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Johannes Norrby

Johannes Norrby outside Carnegie Hall in New York in 1968.


Johannes Norrby served as executive director of Konserthuset from 1939–70.

In June 1939, Johannes Norrby became managing director and thus began a new era. Without competition, Norrby is Konserthuset’s longest-serving executive director of all time: he held the position until 1970! He was only the orchestra’s director at first, but from 1950, he became Konserthuset’s director as well, and thus the executive director (the title which is used today).

Johannes Norrby was 35 years old when he came to the orchestra, where his brother Gunnar was already a member of the cello section. As a ten-year-old, Johannes Norrby had heard the still-young orchestra play in Auditorium, and he regularly attended school concerts (of which he would later become a popular leader) and ordinary concerts alike.

He played the violin, viola and double bass, and in 1931 he was one of the founders of the Stockholm Chamber Orchestra. He also founded the vocal ensemble Voces Intimae and sang bass in the Björlingkvartetten (Björling Quartet). In 1934, he was appointed conductor of the Akademiska Kören (Academic Choir).

The highly versatile Johannes Norrby was important to Konserthuset in numerous areas. As its director, he helped the orchestra grow from an ensemble of 70 part-time musicians to 90 full-time musicians in the late 1960s. At that time, more specifically in 1957, the orchestra had also changed its name from Stockholm Concert Society to the Stockholm Philharmonic Orchestra (today’s name, the Royal Stockholm Philharmonic Orchestra, came into use in 1992).

But times were turbulent for Johannes Norrby when he came to Konserthuset. Due to the outbreak of World War II, he was forced to reorganise much of the 1939–40 season. Issues with musicians who had already been hired arose at once, and guest performances from the likes of Václav Talich, Bruno Walter and many more had to be cancelled. On several occasions, as a result of the perplexing situation, the general programme could only cover six months, and not an entire season.

Meanwhile, audience interest was enormous and almost all concerts in the 1938–39 season were sold out. Extremely high audience numbers were also noted in the years that followed – in the shadow of the war. The Main Hall, which had 1,894 seats at that time (there are slightly fewer seats today: 1,740) was expanded with a third mezzanine that provided 160 additional seats for the 1945–46 season. The 1947–48 season had an average of 2,014 visitors, out of a maximum of 2,054 seats!

Fritz Busch gave his final concert as chief conductor in 1940, and two leaderless years later, Carl Garaguly would become Fritz Busch’s successor. Already in the 1940–41 season, Garaguly had conducted 13 concerts, by far the most of all the guest conductors who had marched past: Hermann Abendroth, Vittorio Gui, Willem Mengelberg and more. The following season, Carl Garaguly was appointed acting conductor, and in the next step – that is, from 1942 – he was appointed chief conductor.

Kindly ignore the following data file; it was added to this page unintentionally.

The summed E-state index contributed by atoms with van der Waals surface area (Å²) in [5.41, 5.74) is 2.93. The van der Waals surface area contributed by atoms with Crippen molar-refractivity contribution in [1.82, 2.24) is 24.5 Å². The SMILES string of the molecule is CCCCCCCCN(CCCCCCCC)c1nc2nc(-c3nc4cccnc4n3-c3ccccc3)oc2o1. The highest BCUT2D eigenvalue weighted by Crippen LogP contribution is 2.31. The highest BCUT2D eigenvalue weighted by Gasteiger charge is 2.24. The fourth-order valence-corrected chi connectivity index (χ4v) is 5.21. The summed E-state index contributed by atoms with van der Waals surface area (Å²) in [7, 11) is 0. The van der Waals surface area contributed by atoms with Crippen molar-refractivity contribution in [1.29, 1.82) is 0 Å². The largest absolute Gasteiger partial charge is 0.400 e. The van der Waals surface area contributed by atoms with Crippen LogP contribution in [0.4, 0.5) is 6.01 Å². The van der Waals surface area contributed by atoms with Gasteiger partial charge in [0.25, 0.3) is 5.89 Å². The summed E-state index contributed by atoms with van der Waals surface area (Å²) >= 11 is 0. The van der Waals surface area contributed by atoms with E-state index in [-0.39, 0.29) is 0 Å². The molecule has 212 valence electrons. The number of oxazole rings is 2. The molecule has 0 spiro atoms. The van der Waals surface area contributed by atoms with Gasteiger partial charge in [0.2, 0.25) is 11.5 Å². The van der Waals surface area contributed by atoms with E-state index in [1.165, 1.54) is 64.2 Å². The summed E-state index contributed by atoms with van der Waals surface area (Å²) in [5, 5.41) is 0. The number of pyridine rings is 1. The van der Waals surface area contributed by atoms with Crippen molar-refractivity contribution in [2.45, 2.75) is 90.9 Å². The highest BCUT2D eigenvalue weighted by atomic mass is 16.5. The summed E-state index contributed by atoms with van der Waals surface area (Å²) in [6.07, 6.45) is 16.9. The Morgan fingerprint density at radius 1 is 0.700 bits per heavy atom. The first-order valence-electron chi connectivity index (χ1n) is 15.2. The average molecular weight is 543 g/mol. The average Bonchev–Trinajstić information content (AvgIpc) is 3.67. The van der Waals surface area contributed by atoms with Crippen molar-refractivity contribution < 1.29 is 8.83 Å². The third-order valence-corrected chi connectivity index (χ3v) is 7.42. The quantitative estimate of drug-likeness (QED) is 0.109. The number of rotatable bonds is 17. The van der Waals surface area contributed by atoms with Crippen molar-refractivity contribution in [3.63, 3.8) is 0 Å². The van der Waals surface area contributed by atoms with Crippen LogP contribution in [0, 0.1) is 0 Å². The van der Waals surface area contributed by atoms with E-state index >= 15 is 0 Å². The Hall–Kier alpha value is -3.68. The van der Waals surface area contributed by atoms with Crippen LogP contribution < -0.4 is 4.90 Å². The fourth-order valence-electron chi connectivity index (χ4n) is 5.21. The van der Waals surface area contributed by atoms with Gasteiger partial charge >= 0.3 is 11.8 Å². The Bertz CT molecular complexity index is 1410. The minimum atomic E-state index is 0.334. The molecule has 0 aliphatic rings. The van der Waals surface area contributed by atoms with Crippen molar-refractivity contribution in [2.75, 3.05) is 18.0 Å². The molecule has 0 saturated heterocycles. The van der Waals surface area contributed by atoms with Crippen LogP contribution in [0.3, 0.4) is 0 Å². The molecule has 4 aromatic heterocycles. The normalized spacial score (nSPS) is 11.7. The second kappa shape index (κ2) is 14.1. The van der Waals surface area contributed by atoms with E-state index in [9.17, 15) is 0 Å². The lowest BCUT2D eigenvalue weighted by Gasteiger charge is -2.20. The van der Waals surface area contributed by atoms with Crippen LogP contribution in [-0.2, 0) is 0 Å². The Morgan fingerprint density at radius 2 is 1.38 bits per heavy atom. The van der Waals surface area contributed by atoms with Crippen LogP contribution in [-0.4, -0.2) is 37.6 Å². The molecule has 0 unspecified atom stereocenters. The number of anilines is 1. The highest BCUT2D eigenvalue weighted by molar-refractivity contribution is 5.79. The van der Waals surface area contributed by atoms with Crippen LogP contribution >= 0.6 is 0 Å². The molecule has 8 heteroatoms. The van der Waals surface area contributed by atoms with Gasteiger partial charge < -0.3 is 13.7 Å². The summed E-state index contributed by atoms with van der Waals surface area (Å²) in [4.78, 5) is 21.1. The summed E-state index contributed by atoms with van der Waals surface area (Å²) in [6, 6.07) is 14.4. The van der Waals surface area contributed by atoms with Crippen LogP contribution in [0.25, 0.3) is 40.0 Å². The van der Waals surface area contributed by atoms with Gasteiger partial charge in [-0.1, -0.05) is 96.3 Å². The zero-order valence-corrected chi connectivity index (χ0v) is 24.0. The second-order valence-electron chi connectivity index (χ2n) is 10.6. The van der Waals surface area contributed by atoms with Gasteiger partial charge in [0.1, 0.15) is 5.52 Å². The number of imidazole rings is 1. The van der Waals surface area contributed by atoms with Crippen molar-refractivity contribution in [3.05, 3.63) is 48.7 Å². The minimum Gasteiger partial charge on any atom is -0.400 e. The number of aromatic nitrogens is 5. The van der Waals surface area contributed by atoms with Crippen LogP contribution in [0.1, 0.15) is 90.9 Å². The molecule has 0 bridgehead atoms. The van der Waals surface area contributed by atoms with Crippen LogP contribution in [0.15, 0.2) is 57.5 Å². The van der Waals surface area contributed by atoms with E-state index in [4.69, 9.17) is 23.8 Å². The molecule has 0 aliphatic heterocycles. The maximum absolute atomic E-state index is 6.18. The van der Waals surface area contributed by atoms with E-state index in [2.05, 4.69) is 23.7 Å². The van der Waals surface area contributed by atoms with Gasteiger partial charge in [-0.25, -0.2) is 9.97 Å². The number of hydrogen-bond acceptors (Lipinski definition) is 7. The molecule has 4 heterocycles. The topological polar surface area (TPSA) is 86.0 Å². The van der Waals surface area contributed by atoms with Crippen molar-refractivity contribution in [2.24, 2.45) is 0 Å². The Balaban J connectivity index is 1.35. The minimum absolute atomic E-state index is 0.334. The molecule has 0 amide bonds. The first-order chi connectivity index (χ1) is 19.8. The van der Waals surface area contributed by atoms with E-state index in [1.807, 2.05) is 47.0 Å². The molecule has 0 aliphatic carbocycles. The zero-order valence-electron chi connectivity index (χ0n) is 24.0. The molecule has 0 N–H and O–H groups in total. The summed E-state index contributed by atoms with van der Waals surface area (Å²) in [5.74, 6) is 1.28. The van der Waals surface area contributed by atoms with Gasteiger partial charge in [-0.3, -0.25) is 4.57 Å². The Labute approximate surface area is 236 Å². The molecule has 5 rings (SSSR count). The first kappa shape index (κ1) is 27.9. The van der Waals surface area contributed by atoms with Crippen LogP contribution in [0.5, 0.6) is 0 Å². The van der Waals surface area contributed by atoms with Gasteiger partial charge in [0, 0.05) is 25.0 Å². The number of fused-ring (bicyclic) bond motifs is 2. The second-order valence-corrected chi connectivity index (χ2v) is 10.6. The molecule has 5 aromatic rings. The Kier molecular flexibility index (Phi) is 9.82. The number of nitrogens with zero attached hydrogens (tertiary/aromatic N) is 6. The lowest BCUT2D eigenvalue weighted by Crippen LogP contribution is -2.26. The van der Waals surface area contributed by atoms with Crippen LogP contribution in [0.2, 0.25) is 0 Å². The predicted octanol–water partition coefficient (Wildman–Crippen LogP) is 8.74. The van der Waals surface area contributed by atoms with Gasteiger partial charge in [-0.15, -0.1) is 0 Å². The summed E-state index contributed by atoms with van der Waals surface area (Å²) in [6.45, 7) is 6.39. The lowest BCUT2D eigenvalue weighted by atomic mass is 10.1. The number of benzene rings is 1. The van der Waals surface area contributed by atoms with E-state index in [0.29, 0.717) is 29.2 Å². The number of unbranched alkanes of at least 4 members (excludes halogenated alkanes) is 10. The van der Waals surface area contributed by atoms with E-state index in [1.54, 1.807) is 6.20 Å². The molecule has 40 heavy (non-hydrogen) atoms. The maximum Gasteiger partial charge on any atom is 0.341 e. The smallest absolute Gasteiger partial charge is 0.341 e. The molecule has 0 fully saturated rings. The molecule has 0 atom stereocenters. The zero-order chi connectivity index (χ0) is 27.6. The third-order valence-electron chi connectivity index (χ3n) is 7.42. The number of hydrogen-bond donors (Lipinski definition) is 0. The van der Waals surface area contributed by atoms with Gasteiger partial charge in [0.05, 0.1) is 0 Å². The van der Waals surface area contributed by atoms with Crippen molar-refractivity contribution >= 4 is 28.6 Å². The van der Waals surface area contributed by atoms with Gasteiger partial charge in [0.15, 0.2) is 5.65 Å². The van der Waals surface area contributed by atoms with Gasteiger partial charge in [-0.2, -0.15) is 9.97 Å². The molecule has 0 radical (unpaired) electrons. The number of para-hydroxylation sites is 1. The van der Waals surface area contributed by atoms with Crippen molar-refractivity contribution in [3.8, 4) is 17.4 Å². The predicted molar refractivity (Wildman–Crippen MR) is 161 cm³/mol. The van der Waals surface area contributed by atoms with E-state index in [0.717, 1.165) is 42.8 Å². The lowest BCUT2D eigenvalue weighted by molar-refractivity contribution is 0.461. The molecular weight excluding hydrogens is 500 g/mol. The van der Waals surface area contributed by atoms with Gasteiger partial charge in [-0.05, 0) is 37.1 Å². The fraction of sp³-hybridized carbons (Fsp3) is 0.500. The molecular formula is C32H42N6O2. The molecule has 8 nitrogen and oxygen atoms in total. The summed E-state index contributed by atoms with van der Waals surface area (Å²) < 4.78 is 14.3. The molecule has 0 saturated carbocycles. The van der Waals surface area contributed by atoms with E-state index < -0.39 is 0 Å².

In parallel with his position as director, in 1945 Johannes Norrby also took over as leader of the Musikaliska Sällskapet (Musical Society), the choir which was approximately the same age as the Stockholm Concert Society and appeared regularly at Konserthuset. In the 1970s, the choir changed its name to the Stockholm Philharmonic Choir (from 1992, the Royal Stockholm Philharmonic Choir), and it disbanded in the late 1990s. Today, it is instead the Eric Ericson Chamber Choir that is closely tied to Konserthuset and the Royal Stockholm Philharmonic Orchestra.

Johannes Norrby played a leading role in the story of Konserthuset and the orchestra from the very beginning of his time as director. Norrby was, in brief, crucial for the development of the Stockholm Concert Society during the war years and the decades that followed. Gradually, he also successfully launched national and international tours, which had been put to a halt not just during the war, but for almost all of the 1940s, until 1952. That year, Norrby managed to secure funding from the state, municipality and radio service, and in the summer, the orchestra was able to perform two concerts at London’s Royal Festival Hall.

Carl Garaguly served as conductor in London. Hans Leygraf was the soloist in Stenhammar’s Piano Concerto No. 2 in the first concert, and in Mozart’s Piano Concerto No. 20 in the second. The first concert also included performances of Beethoven’s Symphony No. 5 and Sibelius’ Symphony No. 1, while the second included Gösta Nystroem’s Sinfonia del mare and Dvorák’s Symphony No. 9.

In autumn 1952, Stockholm Concert Society celebrated 50 years with two concerts, and together with Åke Pihlblad, Johannes Norrby wrote a history of the general programme, describing the fluctuations of the first 20 years in detail.

Johannes Norrby’s work on the programme council was successful and he said the council rarely voted on the various proposals; instead, they were discussed until an agreement was reached.

At the same time, chief conductor Carl Garaguly meant a lot to the artistic development in this period, as did Antal Dorati later on, of course. A special friendship also developed between Johannes Norrby and Antal Dorati, the orchestra’s chief conductor from 1966–74. 

Even as an elderly man at the age of 89, Johannes Norrby frequently visited Konserthuset and listened to concerts with his wife, Kerstin. Their seats were on the side of the first mezzanine. In other words, his dedication to the music, and the orchestra and its development, was life-long.